WASHINGTON -- Supreme Court justices Anthony M. Kennedy and Sandra Day O'Connor effectively decided the outcome of Bush v. Gore and with it probably the election, but their names do not appear atop the majority opinion -- nor anywhere else in the 65 pages of overlapping opinions and dissents.
''Kennedy and O'Connor decided it, but they are hiding. It's a stealth 5-4 opinion,'' said Yale law professor Jack Balkin.
Hiding in plain sight, perhaps.
''We know exactly what their positions are,'' said University of Virginia constitutional scholar A.E. Dick Howard. ''By the process of subtraction, it's pretty clear.''
The 5-4 decision ending Florida ballot recounts and all but sealing the election for George W. Bush was, as many court watchers had predicted, led by the court's three-member conservative wing with the crucial addition of swing voters Kennedy and O'Connor.
The majority decision was unsigned, but court scholars deduce it was written by Kennedy, O'Connor or both of them.
The court's staunch conservatives, Chief Justice William Rehnquist and justices Antonin Scalia and Clarence Thomas, signed a separate opinion that would have gone further than the majority in reversing the Florida Supreme Court's election ruling.
The four dissenters, Justices John Paul Stevens, David H. Souter, Stephen G. Breyer and Ruth Bader Ginsburg, signed opinions that would have given Florida more time to try to count ballots, or that said the high court should not have gotten involved at all.
That leaves Kennedy and O'Connor in the middle, as usual. ''It's their classic position on the court,'' Howard said.
The majority contained the same cast of justices, all nominated to the court by Republican presidents, that voted last Saturday to stop the hand recounts that were Democrat Al Gore's hope of overtaking Bush's slim lead in Florida.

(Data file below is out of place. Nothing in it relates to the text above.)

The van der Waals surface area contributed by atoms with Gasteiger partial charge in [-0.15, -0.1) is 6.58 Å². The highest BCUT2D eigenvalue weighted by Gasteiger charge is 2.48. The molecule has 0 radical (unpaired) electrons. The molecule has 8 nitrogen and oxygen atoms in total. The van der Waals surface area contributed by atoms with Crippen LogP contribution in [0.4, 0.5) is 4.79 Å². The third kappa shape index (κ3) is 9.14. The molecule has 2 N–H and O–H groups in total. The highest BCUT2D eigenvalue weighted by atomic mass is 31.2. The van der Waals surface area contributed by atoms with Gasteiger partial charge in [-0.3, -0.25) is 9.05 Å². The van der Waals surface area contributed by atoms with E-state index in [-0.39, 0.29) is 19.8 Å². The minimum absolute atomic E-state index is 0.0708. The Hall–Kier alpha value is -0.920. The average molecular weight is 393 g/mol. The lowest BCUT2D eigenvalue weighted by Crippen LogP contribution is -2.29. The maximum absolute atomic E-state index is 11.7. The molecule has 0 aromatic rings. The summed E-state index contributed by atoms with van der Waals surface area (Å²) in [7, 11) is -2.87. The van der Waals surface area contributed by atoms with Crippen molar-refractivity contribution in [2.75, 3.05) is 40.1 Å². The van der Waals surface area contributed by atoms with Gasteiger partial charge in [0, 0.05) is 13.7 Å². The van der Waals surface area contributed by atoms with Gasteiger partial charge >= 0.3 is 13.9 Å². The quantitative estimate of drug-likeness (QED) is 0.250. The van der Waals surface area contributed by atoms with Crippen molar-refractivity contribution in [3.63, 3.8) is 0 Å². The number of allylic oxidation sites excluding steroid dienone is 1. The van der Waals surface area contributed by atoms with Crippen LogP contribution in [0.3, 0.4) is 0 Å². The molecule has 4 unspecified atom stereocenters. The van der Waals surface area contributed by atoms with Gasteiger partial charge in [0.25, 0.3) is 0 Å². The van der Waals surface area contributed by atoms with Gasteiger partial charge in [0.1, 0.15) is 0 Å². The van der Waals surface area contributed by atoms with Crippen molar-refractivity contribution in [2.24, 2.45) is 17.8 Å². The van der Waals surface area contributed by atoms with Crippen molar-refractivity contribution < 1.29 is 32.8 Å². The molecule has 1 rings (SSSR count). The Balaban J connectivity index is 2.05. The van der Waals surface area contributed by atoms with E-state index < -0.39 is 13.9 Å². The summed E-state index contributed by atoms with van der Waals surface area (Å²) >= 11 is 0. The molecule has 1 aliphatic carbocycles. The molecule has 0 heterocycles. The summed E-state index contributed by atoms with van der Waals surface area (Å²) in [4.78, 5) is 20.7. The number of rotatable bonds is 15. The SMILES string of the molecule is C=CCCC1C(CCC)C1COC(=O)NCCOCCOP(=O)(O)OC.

In that preliminary vote, Kennedy and O'Connor went on record as thinking Bush had the stronger argument, although they could have changed their minds when they heard more fully from both sides.
''They end up being the glue of the opinion,'' moderating the conservative camp and mollifying the moderate-to-liberal camp, said Pepperdine University constitutional scholar Douglas Kmiec.
In recent years, O'Connor and Kennedy have sided with the court's three most conservative jurists in a series of 5-4 rulings championing state power over that of the federal government.
In the most recent court term, 20 of 73 signed decisions were reached by 5-4 votes, the highest percentage of one-vote outcomes in more than a decade, with O'Connor and Kennedy joining the Rehnquist bloc in 13 of those votes.
The dissenters Tuesday night included two justices nominated by Republican presidents and two named by President Clinton.
Some scholars said Kennedy's and O'Connor's anonymity was not the only example of a place where the justices could have shown more courage.
For starters, the court issued the opinion in writing, rather than from the bench, and did so with barely more than two hours left before a deadline for Florida to name a slate of electors immune to congressional challenge.
The majority cited the deadline as the reason to rule out more recounts, without acknowledging that it had contributed to the time crunch and had left the Florida court no real options, said New York University law professor Barry Friedman.
''I think that was a trifle mean-spirited, to lay it on the Florida court,'' Friedman said.
Yale's Balkin said the entire decision was ''weak-kneed'' where it might have been bold in either direction -- either ordering more recounts or taking a definitive constitutional stance against them.
''This is just a bad way to end it,'' Balkin said. ''This is not a situation in which the Supreme Court comes in and does something heroic. 'Anticlimax' is the right word.''
The language of the majority opinion tries to smooth the sharp edges delineating the court's factions, scholars from different ideological perspectives agreed.
The opinion called attention to the limited areas of agreement among seven justices, including two of the dissenters, and ordered the case sent back to a Florida court.
''That is a smoke screen to talk about the deference to state law and state courts. This is basically five ideological conservatives picking a conservative president,'' said Jerome Barron, law professor and former dean at Georgetown University Law School.
Kmiec said he rejects that kind of interpretation.
''Not only do I believe they decided this issue on law, not politics, ... but I think the composition of this court at the moment reflects a very nice and workable balance of opinion,'' Kmiec said. ''It is for that reason this was the perfect court to be given this difficult assignment.''
Anne Gearan covers the Supreme Court for The Associated Press.
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